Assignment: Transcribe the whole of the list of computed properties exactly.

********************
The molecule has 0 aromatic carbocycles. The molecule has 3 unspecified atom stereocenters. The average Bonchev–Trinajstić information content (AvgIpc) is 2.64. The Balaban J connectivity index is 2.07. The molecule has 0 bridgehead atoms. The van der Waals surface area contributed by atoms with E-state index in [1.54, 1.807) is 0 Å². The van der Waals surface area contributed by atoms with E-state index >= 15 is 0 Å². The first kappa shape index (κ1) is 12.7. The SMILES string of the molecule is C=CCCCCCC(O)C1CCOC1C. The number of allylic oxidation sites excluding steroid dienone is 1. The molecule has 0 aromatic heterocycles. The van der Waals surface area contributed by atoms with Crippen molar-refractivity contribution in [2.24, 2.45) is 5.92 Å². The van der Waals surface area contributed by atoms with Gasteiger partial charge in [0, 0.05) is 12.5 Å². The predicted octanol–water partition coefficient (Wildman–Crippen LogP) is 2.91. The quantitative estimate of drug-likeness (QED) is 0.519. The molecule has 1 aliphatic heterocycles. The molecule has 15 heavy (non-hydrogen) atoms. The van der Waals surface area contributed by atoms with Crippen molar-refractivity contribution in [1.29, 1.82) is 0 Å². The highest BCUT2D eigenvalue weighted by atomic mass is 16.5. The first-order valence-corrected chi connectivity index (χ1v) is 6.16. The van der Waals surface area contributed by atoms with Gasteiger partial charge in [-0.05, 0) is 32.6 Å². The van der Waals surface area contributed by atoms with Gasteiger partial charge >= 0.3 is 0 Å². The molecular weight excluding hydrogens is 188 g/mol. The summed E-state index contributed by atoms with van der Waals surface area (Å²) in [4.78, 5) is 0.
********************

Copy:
The molecule has 0 aromatic carbocycles. The molecule has 3 unspecified atom stereocenters. The average Bonchev–Trinajstić information content (AvgIpc) is 2.64. The Balaban J connectivity index is 2.07. The molecule has 0 bridgehead atoms. The van der Waals surface area contributed by atoms with E-state index in [1.54, 1.807) is 0 Å². The van der Waals surface area contributed by atoms with E-state index >= 15 is 0 Å². The first kappa shape index (κ1) is 12.7. The SMILES string of the molecule is C=CCCCCCC(O)C1CCOC1C. The number of allylic oxidation sites excluding steroid dienone is 1. The molecule has 0 aromatic heterocycles. The van der Waals surface area contributed by atoms with Crippen molar-refractivity contribution in [2.24, 2.45) is 5.92 Å². The van der Waals surface area contributed by atoms with Gasteiger partial charge in [0, 0.05) is 12.5 Å². The predicted octanol–water partition coefficient (Wildman–Crippen LogP) is 2.91. The quantitative estimate of drug-likeness (QED) is 0.519. The molecule has 1 aliphatic heterocycles. The molecule has 15 heavy (non-hydrogen) atoms. The van der Waals surface area contributed by atoms with Crippen molar-refractivity contribution in [1.29, 1.82) is 0 Å². The highest BCUT2D eigenvalue weighted by atomic mass is 16.5. The first-order valence-corrected chi connectivity index (χ1v) is 6.16. The van der Waals surface area contributed by atoms with Gasteiger partial charge in [-0.05, 0) is 32.6 Å². The van der Waals surface area contributed by atoms with Gasteiger partial charge >= 0.3 is 0 Å². The molecular weight excluding hydrogens is 188 g/mol. The summed E-state index contributed by atoms with van der Waals surface area (Å²) in [4.78, 5) is 0.